Interest on general average disbursements is an allowance for the use of the shipowner's funds advanced in the common interest of ship and cargo. The partial coincidence of the amount so allowed with the interest on the ship's collision damages should not be permitted to confuse these two concepts. In theory, the shipowner would be entitled to the same amount of collision damages whether he took prompt action to resume the interrupted voyage or not, his damages being reduced to the extent he failed to minimize them. It is to encourage him to lay out new capital and resume the voyage promptly that interest is allowed on his general average disbursements. This policy should not be embarrassed by a generalization that this allowance must be reduced by the percentage of the hull's liability to the general average fund. The policy of Canadian Aviator, Ltd. v. United States, supra, and The Wright, supra, is a factor which must be considered in deciding whether general average situation is artificial, but each case should be left to the Commissioner to be decided upon its own particular facts. The contention was presented to the Commissioner and his conclusion not being clearly erroneous, should be affirmed.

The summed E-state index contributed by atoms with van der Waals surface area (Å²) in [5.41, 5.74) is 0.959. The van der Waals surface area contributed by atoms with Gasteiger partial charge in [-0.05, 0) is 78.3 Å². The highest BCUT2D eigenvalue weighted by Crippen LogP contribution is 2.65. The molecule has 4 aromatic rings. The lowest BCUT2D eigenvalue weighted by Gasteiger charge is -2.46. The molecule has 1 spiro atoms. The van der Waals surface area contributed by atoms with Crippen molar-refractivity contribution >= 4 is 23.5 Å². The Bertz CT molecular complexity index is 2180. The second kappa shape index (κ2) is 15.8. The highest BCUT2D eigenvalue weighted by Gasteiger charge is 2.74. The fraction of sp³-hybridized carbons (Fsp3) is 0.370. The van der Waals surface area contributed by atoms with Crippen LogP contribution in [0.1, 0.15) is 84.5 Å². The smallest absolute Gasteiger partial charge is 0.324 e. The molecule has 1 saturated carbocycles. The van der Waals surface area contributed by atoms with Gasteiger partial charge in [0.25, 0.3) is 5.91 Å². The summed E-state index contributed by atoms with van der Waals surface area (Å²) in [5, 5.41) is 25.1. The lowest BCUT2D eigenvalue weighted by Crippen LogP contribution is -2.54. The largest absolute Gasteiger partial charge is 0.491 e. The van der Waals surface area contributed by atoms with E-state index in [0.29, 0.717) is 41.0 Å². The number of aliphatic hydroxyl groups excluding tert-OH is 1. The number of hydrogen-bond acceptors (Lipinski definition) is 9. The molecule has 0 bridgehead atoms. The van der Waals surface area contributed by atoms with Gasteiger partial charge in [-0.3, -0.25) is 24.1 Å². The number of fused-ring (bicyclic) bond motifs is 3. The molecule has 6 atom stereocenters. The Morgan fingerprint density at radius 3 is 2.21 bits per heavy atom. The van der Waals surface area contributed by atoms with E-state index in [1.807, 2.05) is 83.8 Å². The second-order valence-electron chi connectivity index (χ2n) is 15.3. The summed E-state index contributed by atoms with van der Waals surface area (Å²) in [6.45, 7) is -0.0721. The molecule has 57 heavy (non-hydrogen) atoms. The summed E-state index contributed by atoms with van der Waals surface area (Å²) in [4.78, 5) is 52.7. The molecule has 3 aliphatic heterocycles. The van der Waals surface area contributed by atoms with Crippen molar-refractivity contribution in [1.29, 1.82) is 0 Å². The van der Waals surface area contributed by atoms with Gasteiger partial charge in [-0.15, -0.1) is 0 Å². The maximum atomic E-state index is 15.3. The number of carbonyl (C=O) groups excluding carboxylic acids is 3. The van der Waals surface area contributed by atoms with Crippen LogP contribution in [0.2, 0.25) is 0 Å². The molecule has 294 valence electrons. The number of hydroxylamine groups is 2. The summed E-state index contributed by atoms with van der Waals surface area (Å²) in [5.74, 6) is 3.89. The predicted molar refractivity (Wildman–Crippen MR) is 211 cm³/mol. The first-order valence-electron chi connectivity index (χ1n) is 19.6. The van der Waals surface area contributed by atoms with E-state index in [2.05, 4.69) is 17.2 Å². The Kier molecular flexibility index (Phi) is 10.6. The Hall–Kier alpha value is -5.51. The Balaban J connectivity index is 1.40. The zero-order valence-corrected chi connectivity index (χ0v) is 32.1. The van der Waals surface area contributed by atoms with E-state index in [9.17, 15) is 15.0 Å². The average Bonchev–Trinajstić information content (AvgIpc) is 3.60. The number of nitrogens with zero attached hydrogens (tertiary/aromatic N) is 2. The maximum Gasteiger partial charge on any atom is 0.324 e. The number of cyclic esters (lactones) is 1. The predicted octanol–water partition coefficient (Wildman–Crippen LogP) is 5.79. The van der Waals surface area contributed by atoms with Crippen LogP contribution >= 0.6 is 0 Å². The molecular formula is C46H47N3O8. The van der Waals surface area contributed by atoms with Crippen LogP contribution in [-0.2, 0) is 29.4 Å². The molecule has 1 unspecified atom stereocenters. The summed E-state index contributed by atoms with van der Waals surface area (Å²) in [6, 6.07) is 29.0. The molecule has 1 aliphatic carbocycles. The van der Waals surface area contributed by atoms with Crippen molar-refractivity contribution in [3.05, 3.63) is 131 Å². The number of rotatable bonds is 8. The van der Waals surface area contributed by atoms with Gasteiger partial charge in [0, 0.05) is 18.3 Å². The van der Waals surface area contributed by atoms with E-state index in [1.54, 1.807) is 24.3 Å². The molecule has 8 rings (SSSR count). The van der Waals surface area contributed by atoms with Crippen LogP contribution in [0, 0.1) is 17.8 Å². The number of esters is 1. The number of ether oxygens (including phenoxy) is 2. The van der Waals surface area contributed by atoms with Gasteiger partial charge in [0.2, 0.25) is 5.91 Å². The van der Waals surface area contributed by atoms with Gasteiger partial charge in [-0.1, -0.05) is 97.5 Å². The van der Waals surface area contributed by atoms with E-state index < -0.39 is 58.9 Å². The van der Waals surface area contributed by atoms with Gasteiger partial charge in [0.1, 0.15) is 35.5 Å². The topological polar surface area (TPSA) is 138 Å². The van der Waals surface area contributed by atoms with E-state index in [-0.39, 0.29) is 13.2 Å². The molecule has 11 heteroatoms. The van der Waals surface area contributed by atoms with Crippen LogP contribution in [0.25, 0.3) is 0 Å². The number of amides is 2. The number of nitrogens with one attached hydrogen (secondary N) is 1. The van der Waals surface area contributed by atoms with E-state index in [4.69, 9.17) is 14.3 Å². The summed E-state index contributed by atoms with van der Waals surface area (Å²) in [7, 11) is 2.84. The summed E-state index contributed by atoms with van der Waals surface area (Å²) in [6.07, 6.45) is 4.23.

B. Exceptions by Libellant.

 Libellant claims that in addition to the detention damages allowed, it is entitled to its insurance costs during the period of detention. Although there is authority that insurance costs should not be deducted as an expense incident to a particular voyage, *fn10" precedents amply support the Commissioner's conclusion that this item be disallowed as a detention expense. Sinclair Refining Co. v. The America Sun, 2 Cir., 188 F.2d 64, 67; The Tremont, 9 Cir., 161 F. 1; The Baltimore Maru, 5 Cir., 11 F.2d 836, 838, certiorari denied Kawaski Zosensho v. Cosulich Societa Triestina Di Navigazione of Trieste, 265 U.S. 581, 44 S. Ct. 456, 68 L. Ed. 1190; Isthmian S.S. Co. v. Jarka Corp. of Baltimore, D.C.Md., 100 F.Supp. 856, 862. The Corning-Gulf of Mexico, 1924, A.M.C. 932, and The Corning-Isabella, 1928, A.M.C. 1495, cited by libellant as authority for the allowance of insurance premiums during detention, relate to premiums specially incurred on cargo stored ashore after the collision. Similarly, The Quevilly-Sampson, 1938, A.M.C. 347, concerned war risk insurance which was of no benefit to the vessel while undergoing repairs.